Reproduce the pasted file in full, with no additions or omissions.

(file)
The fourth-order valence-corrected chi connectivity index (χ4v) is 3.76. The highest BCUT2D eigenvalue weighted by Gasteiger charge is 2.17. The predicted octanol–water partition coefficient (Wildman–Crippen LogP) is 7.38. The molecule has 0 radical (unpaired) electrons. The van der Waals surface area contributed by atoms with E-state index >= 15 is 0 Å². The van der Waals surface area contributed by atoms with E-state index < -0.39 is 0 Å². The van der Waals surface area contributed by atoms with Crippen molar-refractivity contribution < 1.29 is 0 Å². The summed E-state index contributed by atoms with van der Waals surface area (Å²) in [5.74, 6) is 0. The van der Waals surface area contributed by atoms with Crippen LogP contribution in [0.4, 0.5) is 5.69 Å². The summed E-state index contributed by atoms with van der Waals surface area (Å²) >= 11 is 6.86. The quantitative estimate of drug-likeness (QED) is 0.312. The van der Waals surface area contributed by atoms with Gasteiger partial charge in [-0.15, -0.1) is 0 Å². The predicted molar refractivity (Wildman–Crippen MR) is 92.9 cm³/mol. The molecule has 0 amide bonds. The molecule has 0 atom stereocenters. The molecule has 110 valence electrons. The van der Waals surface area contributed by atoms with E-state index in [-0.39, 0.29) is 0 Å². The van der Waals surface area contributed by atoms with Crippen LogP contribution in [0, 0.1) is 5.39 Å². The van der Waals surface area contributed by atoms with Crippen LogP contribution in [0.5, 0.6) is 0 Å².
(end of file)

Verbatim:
The fourth-order valence-corrected chi connectivity index (χ4v) is 3.76. The highest BCUT2D eigenvalue weighted by Gasteiger charge is 2.17. The predicted octanol–water partition coefficient (Wildman–Crippen LogP) is 7.38. The molecule has 0 radical (unpaired) electrons. The van der Waals surface area contributed by atoms with E-state index >= 15 is 0 Å². The van der Waals surface area contributed by atoms with E-state index < -0.39 is 0 Å². The van der Waals surface area contributed by atoms with Crippen molar-refractivity contribution < 1.29 is 0 Å². The summed E-state index contributed by atoms with van der Waals surface area (Å²) in [5.74, 6) is 0. The van der Waals surface area contributed by atoms with Crippen LogP contribution in [0.4, 0.5) is 5.69 Å². The summed E-state index contributed by atoms with van der Waals surface area (Å²) >= 11 is 6.86. The quantitative estimate of drug-likeness (QED) is 0.312. The van der Waals surface area contributed by atoms with Gasteiger partial charge in [-0.15, -0.1) is 0 Å². The predicted molar refractivity (Wildman–Crippen MR) is 92.9 cm³/mol. The molecule has 0 amide bonds. The molecule has 0 atom stereocenters. The molecule has 110 valence electrons. The van der Waals surface area contributed by atoms with E-state index in [-0.39, 0.29) is 0 Å². The van der Waals surface area contributed by atoms with Crippen LogP contribution in [0, 0.1) is 5.39 Å². The van der Waals surface area contributed by atoms with Crippen LogP contribution in [0.5, 0.6) is 0 Å².